The notion that a gallery needs to be generational is outdated and limiting, if not silly. A gallery should be a collective of ideas, and ideas transcend time and place.
I started by showing artists of my generation, artists I knew, from CalArts and greater Los Angeles. But quickly, through conversation with this community, you learn of influences, histories, heroes, etc. It was through my artists that I got the guts to not only investigate these parallel practices, but to make them part of the gallery.
The work of Sam Gilliam, for instance, was a shared interest of mine and Rashid Johnson’s, something we connected over well before we actually had the thought to try to seek him out and organize a show of his paintings. An intention of the gallery has become putting these different, yet similar generations and locales into dialogue. The conversation remains very contemporary.
Why do you define yourself as an “LA gallery?” Why is your association to LA so important to you?
My understanding and my vision of art is likely forever wedded to LA. I still remember the thrill I got as a young art student in Connecticut, sitting on the edge of my bed, reading about Evan Holloway in Dennis Cooper’s SPIN magazine story, “Too Cool for School.”
At the time, everything I knew of the New York art world was heavy on identity politics, institutional critique, and outsourced production values. But I was interested in making things, and imbuing materials with concepts. I saw that happening not only in Evan’s work and that of his peers out here, but also in the variegated local history these artists were mining.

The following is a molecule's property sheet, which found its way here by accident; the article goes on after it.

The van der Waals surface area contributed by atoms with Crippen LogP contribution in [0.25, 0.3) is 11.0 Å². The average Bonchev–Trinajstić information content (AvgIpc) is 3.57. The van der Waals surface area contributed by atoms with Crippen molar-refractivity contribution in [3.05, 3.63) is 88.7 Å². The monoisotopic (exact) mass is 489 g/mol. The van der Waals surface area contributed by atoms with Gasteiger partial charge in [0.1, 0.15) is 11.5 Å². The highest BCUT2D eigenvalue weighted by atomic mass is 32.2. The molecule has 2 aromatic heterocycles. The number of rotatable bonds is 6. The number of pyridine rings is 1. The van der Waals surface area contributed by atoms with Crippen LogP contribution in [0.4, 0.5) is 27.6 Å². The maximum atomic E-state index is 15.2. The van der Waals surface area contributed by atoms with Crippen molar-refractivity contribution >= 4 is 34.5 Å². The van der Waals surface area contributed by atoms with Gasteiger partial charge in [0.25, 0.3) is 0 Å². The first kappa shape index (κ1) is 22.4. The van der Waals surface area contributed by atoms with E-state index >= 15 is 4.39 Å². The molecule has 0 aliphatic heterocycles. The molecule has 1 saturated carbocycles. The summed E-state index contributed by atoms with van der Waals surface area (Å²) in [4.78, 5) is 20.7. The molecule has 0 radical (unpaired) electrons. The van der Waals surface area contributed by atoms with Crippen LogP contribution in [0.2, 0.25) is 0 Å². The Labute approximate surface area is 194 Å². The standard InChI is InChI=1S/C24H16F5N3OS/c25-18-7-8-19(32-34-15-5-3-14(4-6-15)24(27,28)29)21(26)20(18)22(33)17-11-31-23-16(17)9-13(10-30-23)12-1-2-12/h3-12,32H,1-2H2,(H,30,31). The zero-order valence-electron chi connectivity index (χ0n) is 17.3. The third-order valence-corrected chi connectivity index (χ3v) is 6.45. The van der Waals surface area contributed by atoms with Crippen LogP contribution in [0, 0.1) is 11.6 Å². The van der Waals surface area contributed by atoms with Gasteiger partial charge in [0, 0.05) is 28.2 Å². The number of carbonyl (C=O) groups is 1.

There’s a spirit in LA that’s not so easily defined, except perhaps by its openness. It’s idiosyncratic, D.I.Y., unorthodox, and free. This fearless and exuberant individuality is a signature of all of the artists I represent, whether or not they live in LA. Like fellow Angeleno Groucho Marx, I refuse to belong to any club that will have me. I think of the gallery the same way.
How would you describe your relationship with your artists? What is the significance of the gallerist-artist relationship?
Familial. With family comes honesty, and highs and lows, but also trust and loyalty. I work for my artists. The ethos of the gallery, and the practical infrastructure we’ve established to support it, is about making a space in which we can accelerate each artist’s work, concepts, visions, and dreams to reality.
We’re an artist-centric gallery. It’s a gift and honor to be part of these individual’s lives and their work. I see the gallery-artist relationship as an awesome privilege, full of possibility, and a very serious responsibility, backed by hard work.
Returning to your earlier question, I don’t know if I was able to fully tap into that during my early days as a gallerist, mostly because I still thought of myself as an artist too. I’m grateful that I’ve learned from those mistakes, and now I can be a better representative for my friends.